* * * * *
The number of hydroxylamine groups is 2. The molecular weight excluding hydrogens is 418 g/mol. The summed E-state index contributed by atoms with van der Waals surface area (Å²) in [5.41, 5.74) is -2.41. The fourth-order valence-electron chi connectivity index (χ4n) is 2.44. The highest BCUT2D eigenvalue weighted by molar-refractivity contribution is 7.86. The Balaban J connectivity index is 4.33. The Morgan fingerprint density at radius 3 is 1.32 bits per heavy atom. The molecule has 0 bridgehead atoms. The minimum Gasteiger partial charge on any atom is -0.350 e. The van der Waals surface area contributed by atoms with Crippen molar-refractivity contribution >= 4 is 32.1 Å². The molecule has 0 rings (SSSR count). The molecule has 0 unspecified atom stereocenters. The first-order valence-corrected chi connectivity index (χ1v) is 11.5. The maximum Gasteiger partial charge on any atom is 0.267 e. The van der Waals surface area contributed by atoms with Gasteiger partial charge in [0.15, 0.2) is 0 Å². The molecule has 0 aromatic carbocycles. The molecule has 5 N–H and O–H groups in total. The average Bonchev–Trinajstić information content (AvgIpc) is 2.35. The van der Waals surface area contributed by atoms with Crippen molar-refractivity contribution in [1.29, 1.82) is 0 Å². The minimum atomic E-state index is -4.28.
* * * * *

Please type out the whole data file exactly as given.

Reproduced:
The number of hydroxylamine groups is 2. The molecular weight excluding hydrogens is 418 g/mol. The summed E-state index contributed by atoms with van der Waals surface area (Å²) in [5.41, 5.74) is -2.41. The fourth-order valence-electron chi connectivity index (χ4n) is 2.44. The highest BCUT2D eigenvalue weighted by molar-refractivity contribution is 7.86. The Balaban J connectivity index is 4.33. The Morgan fingerprint density at radius 3 is 1.32 bits per heavy atom. The molecule has 0 bridgehead atoms. The minimum Gasteiger partial charge on any atom is -0.350 e. The van der Waals surface area contributed by atoms with Crippen molar-refractivity contribution >= 4 is 32.1 Å². The molecule has 0 rings (SSSR count). The molecule has 0 unspecified atom stereocenters. The first-order valence-corrected chi connectivity index (χ1v) is 11.5. The maximum Gasteiger partial charge on any atom is 0.267 e. The van der Waals surface area contributed by atoms with Gasteiger partial charge in [0.15, 0.2) is 0 Å². The molecule has 0 aromatic carbocycles. The molecule has 5 N–H and O–H groups in total. The average Bonchev–Trinajstić information content (AvgIpc) is 2.35. The van der Waals surface area contributed by atoms with Crippen molar-refractivity contribution in [1.29, 1.82) is 0 Å². The minimum atomic E-state index is -4.28.